DUMMERSTON, Vt. — The Walker Farm is draped in folds of wind-blown snow, the greenhouse blowers silent, the front of the spacious vegetable store boarded up. Only the occasional truck or car on Route 5, passing within a few feet of the farmhouse, disturbs the stillness.
But inside the 223-year-old wood-frame house, Jack Mannix and his wife, Karen, are busier than they would normally be in winter. The computer hums and the phone rings at a desk in the dining room near a hot wood stove. Buttons, bumper stickers and newsletters clutter a shelf.
Rather than figuring out what new types of tomatoes they will plant in the spring, the Mannixes are waging a campaign to keep a landfill from opening next to their organic farm in this southeast corner of Vermont. They have raised over $10,000 from supporters, hired an engineer, enlisted an attorney and are now at what Mannix said is "move 10 of a 64-move chess game."
Nearly the whole town of 1,800 residents has joined them, voting by a 10-1 margin in a recent advisory referendum to keep the landfill away from the Walker Farm and out of Dummerston.
"We're worried about the dust, the odor, the noise, the birds and the traffic," Mannix said. "And what about the perceived risk? How do people feel about buying food grown next to a landfill, especially organic food?"
The fight over landfills, once the bane of suburbanites, is moving to the country, with farmers in Upstate New York, Vermont and other rural areas realizing that they have become targets of municipal demand for garbage space. The landfill now serving Dummerston and 14 other Vermont towns is five miles south in Brattleboro. It also takes trash from Bennington, on the other side of the state, and, until recently, from towns in northeastern Massachusetts.
The state has ordered the landfill closed by October, 1995, because it does not have a plastic liner to prevent rainwater from filtering through the garbage and polluting the ground water. With such unlined landfills being phased out nationwide, waste officials here began looking for a new landfill location three years ago. Last summer, they settled on the spot next to the Walker Farm as the best of about 45 sites in the 350-square-mile Windham Solid Waste Management District.
The waste district, which has only 14 employees and is hidden in a small office next to an aging shoe factory in Brattleboro, once enjoyed the anonymity of an efficient back-room bureaucracy. But the glare of publicity over the landfill changed all that. A few weeks ago, charges of mismanagement and violations of state rules brought to light by the anti-landfill effort led to the resignation of the district's executive director.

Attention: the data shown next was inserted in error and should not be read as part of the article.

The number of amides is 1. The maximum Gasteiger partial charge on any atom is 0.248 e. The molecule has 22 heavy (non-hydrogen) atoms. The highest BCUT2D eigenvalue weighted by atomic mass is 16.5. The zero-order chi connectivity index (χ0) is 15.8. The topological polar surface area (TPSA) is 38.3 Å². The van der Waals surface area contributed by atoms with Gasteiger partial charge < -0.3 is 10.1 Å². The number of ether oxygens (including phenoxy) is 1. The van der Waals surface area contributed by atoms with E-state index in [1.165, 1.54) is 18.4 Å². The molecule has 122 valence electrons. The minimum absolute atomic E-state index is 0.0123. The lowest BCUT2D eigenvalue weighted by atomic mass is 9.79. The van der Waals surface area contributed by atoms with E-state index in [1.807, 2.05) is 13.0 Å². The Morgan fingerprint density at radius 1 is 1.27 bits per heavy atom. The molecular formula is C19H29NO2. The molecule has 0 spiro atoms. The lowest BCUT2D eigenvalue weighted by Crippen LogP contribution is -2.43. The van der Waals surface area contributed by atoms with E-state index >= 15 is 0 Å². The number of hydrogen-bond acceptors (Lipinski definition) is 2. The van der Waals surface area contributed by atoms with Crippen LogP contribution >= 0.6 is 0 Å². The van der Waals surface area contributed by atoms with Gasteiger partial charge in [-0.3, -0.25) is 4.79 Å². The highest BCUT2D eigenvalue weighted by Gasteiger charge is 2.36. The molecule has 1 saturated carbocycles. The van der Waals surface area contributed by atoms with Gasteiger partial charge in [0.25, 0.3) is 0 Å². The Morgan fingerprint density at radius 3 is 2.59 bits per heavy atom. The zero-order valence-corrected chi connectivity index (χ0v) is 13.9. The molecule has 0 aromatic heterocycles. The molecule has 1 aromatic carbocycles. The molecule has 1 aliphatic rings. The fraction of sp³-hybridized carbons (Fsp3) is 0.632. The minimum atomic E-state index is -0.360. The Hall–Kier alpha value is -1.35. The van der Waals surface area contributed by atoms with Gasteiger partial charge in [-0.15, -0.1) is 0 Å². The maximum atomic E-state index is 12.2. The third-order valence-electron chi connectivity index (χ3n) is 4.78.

Part of the waste district's undoing has been that it chose a site near the Walker Farm. The 65-acre enterprise has a loyal clientele for its produce and is also a supplier of greenhouse-grown bedding plants to dozens of area organic farmers every spring. In the seven months the farm is open, Mannix said, he sells about $250,000 in produce and plants to more than 30,000 customers.
And in Mannix, the district did not take on a naive rustic. Now 44, he grew up in Connecticut, as did his wife, whom he met while attending Boston University.
Their introduction to Vermont agriculture was a visit to Jack's grandfather at the farm in the summer of 1973. After two weeks of work, he and Karen decided to learn farming and stayed.
For the waste district, the Walker Farm location at first appeared to be a dream come true. Most of the region is mountains and outcrops of bedrock, but the 15-acre Walker parcel is nearly flat bottom land with a deep clay subsoil along the Connecticut River.
Chris Ballou, chairman of the agency's siting committee, said it intends to press forward with studies of the site to determine what might be necessary to mitigate possible harm to Walker Farm, an adjacent campground and a nearby elementary school. He said the goal all along has been to keep the trash in the district.
"Our feeling is that since we produce the trash, we ought to take care of it and not dump it in someone else's back yard," he said.
Mannix and his supporters don't dispute that notion, but they argue that there's room for a lined landfill next to the existing dump. He said the old landfill could be dug up and the material recycled in a process of reclamation and cleanup. He has hired engineers and consultants to study the issue and challenge the whole notion of a new landfill.
"If they're serious about being responsible for waste, they should clean up what they have," Mannix said. "We've backed away from saying they should put it in other areas of the county because from what we've learned, we don't want to wish this on anybody else."